Before we get too deep into the academic athletic season, I wish to take this opportunity to shine the spotlight on a number of Long Island students who excelled in lacrosse during the previous school year. The players include gifted athletes on the high school level who will play in solid collegiate programs and grade school students who face daily challenges but have come together to learn and enjoy the game.

On the higher level, I created the James C. Metzger Leadership Award for Nassau County high school lacrosse. An award was presented to a player on each of the six teams that competed in the finals of the 2014 Section VIII Nassau County high school boys’ lacrosse championship held last May at Hofstra University. Each student reflected the tenacity, honesty, commitment and positive attitude required in Nassau lacrosse. Each player also possessed the ability to inspire others on and off the field.

The recipients were:
Syosset High School senior defender Liam Blohm always received the team assignment to defend the opponent’s top scorer. He’s now at Ohio State.
Massapequa High School Senior Midfielder Craig Berge. He’s at Georgetown University.
Lynbrook High School Senior Attacker Joe Grossi. He’s playing at SUNY Binghamton.
Manhasset High School Senior Defender Austin Orlando committed to Boston University.
Cold Spring Harbor High School Senior Midfielder Owen Love.
Locust Valley High School Defender Senior Sam Farren, who was a member of the varsity lacrosse team since freshman year.

For our younger athletes, I have been an avid supporter of the Hempstead PAL lacrosse team for several years. The team consists of African-American and Hispanic players from the fifth and sixth grades, and many of them are from single-parent households. This past season, only four of the 23 players previously had played lacrosse, yet they enjoyed an undefeated season by winning all nine games.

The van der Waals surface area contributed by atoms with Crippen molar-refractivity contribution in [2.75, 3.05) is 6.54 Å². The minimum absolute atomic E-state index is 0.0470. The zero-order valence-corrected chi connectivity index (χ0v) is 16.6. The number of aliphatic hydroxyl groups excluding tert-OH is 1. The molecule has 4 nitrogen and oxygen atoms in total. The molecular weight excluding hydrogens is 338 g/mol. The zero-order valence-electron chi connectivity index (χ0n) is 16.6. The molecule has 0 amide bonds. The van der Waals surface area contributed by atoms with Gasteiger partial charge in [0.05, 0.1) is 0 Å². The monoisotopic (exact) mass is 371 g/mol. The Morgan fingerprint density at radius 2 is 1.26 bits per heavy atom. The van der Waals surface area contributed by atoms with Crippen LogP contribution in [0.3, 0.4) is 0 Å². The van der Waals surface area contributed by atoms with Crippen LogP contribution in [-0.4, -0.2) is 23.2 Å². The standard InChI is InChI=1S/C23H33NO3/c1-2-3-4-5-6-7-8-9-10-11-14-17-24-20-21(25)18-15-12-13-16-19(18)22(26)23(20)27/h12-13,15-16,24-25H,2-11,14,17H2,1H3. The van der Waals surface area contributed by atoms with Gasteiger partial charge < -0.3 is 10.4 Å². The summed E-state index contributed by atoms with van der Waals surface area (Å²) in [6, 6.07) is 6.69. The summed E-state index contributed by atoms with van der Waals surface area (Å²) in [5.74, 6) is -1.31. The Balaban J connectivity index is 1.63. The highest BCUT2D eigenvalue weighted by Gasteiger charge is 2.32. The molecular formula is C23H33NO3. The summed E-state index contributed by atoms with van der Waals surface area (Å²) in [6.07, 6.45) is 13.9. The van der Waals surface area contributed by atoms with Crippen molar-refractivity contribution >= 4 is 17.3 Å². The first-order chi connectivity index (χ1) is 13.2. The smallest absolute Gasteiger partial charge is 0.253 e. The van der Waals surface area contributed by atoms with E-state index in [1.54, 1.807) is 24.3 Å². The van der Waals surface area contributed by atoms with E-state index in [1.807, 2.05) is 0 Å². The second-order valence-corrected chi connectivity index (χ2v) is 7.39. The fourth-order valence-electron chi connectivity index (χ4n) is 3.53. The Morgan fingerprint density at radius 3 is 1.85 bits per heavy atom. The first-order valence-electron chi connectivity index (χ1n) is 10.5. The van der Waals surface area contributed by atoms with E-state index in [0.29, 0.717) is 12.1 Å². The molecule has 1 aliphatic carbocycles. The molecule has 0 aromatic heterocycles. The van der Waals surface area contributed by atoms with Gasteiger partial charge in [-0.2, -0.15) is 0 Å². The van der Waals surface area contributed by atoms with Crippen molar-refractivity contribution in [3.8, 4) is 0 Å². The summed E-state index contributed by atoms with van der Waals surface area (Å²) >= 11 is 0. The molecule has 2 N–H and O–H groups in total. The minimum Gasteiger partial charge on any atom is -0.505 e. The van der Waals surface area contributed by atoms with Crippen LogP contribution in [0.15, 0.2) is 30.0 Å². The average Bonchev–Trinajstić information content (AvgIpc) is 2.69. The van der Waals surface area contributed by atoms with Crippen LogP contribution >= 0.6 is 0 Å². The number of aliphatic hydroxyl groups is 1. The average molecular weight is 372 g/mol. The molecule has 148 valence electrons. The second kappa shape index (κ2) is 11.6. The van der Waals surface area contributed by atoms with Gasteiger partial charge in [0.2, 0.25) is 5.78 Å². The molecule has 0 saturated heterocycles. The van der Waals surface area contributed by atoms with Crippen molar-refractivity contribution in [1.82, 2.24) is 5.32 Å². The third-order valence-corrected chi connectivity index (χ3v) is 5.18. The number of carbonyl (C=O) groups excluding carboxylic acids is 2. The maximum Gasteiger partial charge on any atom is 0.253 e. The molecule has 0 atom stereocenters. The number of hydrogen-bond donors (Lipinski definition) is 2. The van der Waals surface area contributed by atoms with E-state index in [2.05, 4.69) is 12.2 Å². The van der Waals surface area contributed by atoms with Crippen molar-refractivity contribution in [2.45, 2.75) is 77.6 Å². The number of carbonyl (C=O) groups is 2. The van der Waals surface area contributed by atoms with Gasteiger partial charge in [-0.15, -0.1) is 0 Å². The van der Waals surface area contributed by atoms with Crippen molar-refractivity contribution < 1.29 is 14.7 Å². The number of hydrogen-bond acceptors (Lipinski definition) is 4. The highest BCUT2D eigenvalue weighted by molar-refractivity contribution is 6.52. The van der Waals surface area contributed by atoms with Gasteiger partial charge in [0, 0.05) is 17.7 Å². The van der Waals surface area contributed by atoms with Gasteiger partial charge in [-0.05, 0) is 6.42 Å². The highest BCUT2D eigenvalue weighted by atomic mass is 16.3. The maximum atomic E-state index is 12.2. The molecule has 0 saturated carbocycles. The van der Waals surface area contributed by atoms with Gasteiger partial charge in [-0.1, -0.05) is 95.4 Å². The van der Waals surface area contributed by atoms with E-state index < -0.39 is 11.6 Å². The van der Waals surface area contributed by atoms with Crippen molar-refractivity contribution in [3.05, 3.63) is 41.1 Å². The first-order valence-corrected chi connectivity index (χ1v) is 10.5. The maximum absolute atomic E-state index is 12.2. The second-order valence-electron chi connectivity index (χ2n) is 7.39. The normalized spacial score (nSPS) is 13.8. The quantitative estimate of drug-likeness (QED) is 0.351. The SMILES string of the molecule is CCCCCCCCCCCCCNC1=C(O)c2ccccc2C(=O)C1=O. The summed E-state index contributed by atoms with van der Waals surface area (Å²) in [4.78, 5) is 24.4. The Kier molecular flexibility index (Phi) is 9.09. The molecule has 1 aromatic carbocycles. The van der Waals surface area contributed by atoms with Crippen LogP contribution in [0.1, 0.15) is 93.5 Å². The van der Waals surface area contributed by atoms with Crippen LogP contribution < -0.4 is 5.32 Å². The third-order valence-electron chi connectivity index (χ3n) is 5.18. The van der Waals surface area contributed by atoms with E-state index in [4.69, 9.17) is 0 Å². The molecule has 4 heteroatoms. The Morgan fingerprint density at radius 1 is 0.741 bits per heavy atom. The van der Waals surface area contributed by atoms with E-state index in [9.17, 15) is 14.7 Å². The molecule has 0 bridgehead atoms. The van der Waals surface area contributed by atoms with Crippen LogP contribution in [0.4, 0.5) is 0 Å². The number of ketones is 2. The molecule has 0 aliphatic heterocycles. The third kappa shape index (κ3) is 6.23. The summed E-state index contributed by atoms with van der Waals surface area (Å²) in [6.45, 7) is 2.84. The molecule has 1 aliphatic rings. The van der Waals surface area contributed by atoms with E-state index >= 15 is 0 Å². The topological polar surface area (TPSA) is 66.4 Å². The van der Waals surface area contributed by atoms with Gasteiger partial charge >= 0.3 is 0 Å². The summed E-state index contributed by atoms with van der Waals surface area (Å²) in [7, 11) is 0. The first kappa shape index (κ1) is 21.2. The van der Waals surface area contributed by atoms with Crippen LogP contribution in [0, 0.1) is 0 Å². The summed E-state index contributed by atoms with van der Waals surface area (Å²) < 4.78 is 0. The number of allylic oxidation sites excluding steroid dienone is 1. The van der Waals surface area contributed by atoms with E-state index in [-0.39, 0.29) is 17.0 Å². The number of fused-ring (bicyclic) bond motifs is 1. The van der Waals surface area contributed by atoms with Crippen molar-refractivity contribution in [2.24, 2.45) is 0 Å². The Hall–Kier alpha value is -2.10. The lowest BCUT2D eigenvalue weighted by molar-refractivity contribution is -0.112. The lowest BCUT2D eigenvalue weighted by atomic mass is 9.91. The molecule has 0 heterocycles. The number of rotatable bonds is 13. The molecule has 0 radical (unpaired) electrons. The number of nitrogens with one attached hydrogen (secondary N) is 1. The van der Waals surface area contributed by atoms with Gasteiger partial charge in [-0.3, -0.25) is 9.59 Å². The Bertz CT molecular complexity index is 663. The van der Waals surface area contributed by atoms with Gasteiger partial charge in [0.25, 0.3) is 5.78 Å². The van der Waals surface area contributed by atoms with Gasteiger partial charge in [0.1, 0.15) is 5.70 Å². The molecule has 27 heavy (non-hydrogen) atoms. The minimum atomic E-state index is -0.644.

Coach Alan Hodish has been coaching youth sports on Long Island for many years and Hempstead PAL lacrosse for several seasons. At the season-ending awards presentation, he told the players, and their parents and guardians, that above all “we always are looking for good students and good citizens.”

Here is the roster of the 2014 undefeated Hempstead PAL team:

Sixth Graders: Mekhi Affrainy, Tyrek Benjamin, Nasir Bishop, Josue Canales, Lassaun Corely,
Daniel Dobson, Righteous Holden, John Jackson-Tinch, Dahmire Johnson, Jamell Jones, Kalyl Richardson, Jeffrey Rodriguez, Johnathon Rogers, Jordan Satchell, Khalil Young

Fifth Graders: Destin Arms, Najze Berkeley, Jordon Evelyn , Marcus Jackson, Jaden Johnson,
Aazayah Ross, Lewis Webb, Aaron Williams

Among the many individual award winners, I was proud to present The James C. Metzger Award to Jordan Satchell for his “strong work ethic and improvement made throughout the lacrosse season.”

Whether they are the student athletes I have introduced to you, or young adults who have entered the workforce after high school or college, the contributions and successes of our young people always should be recognized and embraced. Their achievements, celebrated by those of us who have achieved success after working through the growing pains, will help them build personal character, self-esteem, teamwork and sportsmanship.